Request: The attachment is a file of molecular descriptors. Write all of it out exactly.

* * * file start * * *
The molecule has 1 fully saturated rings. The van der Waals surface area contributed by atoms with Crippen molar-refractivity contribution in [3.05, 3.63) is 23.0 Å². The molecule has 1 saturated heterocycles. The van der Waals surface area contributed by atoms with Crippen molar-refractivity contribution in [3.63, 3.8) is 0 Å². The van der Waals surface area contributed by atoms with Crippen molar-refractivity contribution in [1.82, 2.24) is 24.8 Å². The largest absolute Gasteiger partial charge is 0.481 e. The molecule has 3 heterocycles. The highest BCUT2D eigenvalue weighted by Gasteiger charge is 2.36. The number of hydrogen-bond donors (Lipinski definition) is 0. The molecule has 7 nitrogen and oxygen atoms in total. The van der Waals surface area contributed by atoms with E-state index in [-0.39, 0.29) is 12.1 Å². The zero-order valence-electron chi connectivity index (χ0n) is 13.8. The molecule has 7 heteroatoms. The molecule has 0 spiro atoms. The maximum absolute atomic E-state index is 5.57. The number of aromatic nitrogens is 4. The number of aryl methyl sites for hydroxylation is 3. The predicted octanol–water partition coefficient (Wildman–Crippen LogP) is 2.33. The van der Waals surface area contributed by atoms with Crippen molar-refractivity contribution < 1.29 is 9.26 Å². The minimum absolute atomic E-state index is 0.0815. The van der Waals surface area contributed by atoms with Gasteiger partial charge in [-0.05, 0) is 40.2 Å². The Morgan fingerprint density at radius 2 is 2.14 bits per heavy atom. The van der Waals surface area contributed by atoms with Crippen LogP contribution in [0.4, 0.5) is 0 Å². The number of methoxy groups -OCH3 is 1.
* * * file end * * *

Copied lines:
The molecule has 1 fully saturated rings. The van der Waals surface area contributed by atoms with Crippen molar-refractivity contribution in [3.05, 3.63) is 23.0 Å². The molecule has 1 saturated heterocycles. The van der Waals surface area contributed by atoms with Crippen molar-refractivity contribution in [3.63, 3.8) is 0 Å². The van der Waals surface area contributed by atoms with Crippen molar-refractivity contribution in [1.82, 2.24) is 24.8 Å². The largest absolute Gasteiger partial charge is 0.481 e. The molecule has 3 heterocycles. The highest BCUT2D eigenvalue weighted by Gasteiger charge is 2.36. The number of hydrogen-bond donors (Lipinski definition) is 0. The molecule has 7 nitrogen and oxygen atoms in total. The van der Waals surface area contributed by atoms with E-state index in [-0.39, 0.29) is 12.1 Å². The zero-order valence-electron chi connectivity index (χ0n) is 13.8. The molecule has 7 heteroatoms. The molecule has 0 spiro atoms. The maximum absolute atomic E-state index is 5.57. The number of aromatic nitrogens is 4. The number of aryl methyl sites for hydroxylation is 3. The predicted octanol–water partition coefficient (Wildman–Crippen LogP) is 2.33. The van der Waals surface area contributed by atoms with Crippen molar-refractivity contribution < 1.29 is 9.26 Å². The minimum absolute atomic E-state index is 0.0815. The van der Waals surface area contributed by atoms with Gasteiger partial charge in [-0.05, 0) is 40.2 Å². The Morgan fingerprint density at radius 2 is 2.14 bits per heavy atom. The van der Waals surface area contributed by atoms with Crippen LogP contribution in [0.4, 0.5) is 0 Å². The number of methoxy groups -OCH3 is 1.